#![allow(unused_variables)]
fn main() {
struct Sprite {
	//...
}

impl Sprite {
	fn new(path: &str) -> Sprite {
		//...
	}
}

glsp::bind_rfn("Sprite", &Sprite::new)?;
}
(let goblin (Sprite "goblin.png"))

(prn (rdata? goblin)) ; prints #t

RData as Arguments

To receive an rdata as an argument to an rfn, you could use the type Root<RData> and borrow it manually.


#![allow(unused_variables)]
fn main() {
fn sprite_size(rdata: Root<RData>) -> GResult<(u32, u32)> {
	let sprite = rdata.try_borrow::<Sprite>()?;
	Ok((sprite.width, sprite.height))
}
}

However, this isn't very convenient. We provide a better alternative. When processing rfn parameters, if GameLisp encounters a reference to an unknown 'static type, it will accept an rdata argument and attempt to borrow it as that type for the duration of the function call.

In other words, GameLisp will automatically write the above code on your behalf!


#![allow(unused_variables)]
fn main() {
fn sprite_size(sprite: &Sprite) -> (u32, u32) {
	(sprite.width, sprite.height)
}
}

This means that you can write a normal Rust method with a &self or &mut self parameter, and then bind it as an rfn without needing to modify it at all.


#![allow(unused_variables)]
fn main() {
impl Sprite {
	pub fn size(&self) -> (u32, u32) {
		(self.width, self.height)
	}
}

glsp::bind_rfn("sprite-size", &Sprite::size)?;
}

As you might expect, a &mut reference will attempt to mutably borrow an rdata, obeying Rust's usual aliasing rules.


#![allow(unused_variables)]
fn main() {
fn copy_pixels(dst: &mut Sprite, src: &Sprite, x: u32, y: u32) {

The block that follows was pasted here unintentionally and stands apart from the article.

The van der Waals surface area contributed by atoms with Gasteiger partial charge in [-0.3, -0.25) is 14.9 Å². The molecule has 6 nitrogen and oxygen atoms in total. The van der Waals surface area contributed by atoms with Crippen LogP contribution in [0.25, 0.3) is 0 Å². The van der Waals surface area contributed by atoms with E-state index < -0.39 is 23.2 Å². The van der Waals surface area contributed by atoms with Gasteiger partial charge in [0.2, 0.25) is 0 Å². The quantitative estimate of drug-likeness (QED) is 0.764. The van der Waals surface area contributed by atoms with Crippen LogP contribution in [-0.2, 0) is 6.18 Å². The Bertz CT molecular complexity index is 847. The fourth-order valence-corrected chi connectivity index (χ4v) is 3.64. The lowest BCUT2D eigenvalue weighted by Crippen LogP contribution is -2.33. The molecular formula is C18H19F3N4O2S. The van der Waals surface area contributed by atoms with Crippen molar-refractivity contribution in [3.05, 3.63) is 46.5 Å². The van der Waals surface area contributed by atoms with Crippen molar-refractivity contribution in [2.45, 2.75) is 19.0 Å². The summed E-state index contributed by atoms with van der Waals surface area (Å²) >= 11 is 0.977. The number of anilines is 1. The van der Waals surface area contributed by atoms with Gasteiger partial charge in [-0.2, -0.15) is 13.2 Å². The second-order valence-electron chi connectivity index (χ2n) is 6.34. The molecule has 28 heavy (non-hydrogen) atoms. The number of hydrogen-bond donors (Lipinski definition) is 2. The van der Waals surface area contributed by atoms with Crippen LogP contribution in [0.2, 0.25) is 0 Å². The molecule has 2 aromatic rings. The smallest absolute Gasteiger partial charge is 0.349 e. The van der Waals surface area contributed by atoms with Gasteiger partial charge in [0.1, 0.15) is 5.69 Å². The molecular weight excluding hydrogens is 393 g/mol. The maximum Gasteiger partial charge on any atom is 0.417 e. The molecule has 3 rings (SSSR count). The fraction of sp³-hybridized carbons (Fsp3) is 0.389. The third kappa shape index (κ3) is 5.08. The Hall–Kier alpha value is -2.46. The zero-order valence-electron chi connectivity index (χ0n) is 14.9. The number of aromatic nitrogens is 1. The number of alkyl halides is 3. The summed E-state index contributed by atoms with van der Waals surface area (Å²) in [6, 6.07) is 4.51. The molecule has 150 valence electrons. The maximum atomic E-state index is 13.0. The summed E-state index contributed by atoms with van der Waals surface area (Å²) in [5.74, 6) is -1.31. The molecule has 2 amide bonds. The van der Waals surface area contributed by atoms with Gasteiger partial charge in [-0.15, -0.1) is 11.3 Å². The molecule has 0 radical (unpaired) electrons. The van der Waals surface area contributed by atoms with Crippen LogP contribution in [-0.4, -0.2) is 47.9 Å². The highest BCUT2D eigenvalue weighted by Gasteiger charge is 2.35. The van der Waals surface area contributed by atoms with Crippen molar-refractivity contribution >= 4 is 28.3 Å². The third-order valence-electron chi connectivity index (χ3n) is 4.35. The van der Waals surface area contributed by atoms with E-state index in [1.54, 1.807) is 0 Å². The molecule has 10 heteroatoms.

//...
}

glsp::bind_rfn("copy-pixels", &copy_pixels)?;
}
(let goblin (Sprite "goblin.png"))
(let changeling (Sprite "human.png"))

; this call succeeds
(copy-pixels changeling goblin 0 0)

; this call fails - the Sprite can't be both mutably and 
; immutably borrowed at the same time
(copy-pixels goblin goblin 0 0)

By default, it's not possible for an arbitrary Rust type to be passed into an rfn by value; only shared and mutable references are supported. You can override this default by implementing FromVal for your type. This usually works best for Copy types.


#![allow(unused_variables)]
fn main() {
impl FromVal for Point {
	fn from_val(val: &Val) -> GResult<Point> {
		match val {
			Val::RData(rdata) if rdata.is::<Point>() => {
				Ok(*rdata.try_borrow::<Point>()?)
			}
			val => bail!("expected a Point, received {}", val)
		}
	}
}
}

RRoot

You'll sometimes need to store references to RData. For example, you might need to build a hash table which you can use to look up Sprites by name.

You could consider storing Root<RData> in the hash table, like so:


#![allow(unused_variables)]
fn main() {
struct Sprites {
	by_name: HashMap<String, Root<RData>>
}

let rdata = sprites.by_name.get("angry-sun").unwrap();
let sprite = rdata.borrow::<Sprite>();
}

However, Root<RData> can be a little awkward to use, because it's dynamically typed. Every time you call is(), take(), borrow() or borrow_mut(), you'll need to specify that you're dealing with a Sprite, rather than a non-specific RData. You might also accidentally store a non-Sprite in the hash table.

Instead, consider using the RRoot smart pointer, which behaves like a Root<RData> but doesn't erase the RData's actual type:


#![allow(unused_variables)]
fn main() {
struct Sprites {
	by_name: HashMap<String, RRoot<Sprite>>
}

let rdata = sprites.by_name.get("angry-sun").unwrap();
let sprite = rdata.borrow();
}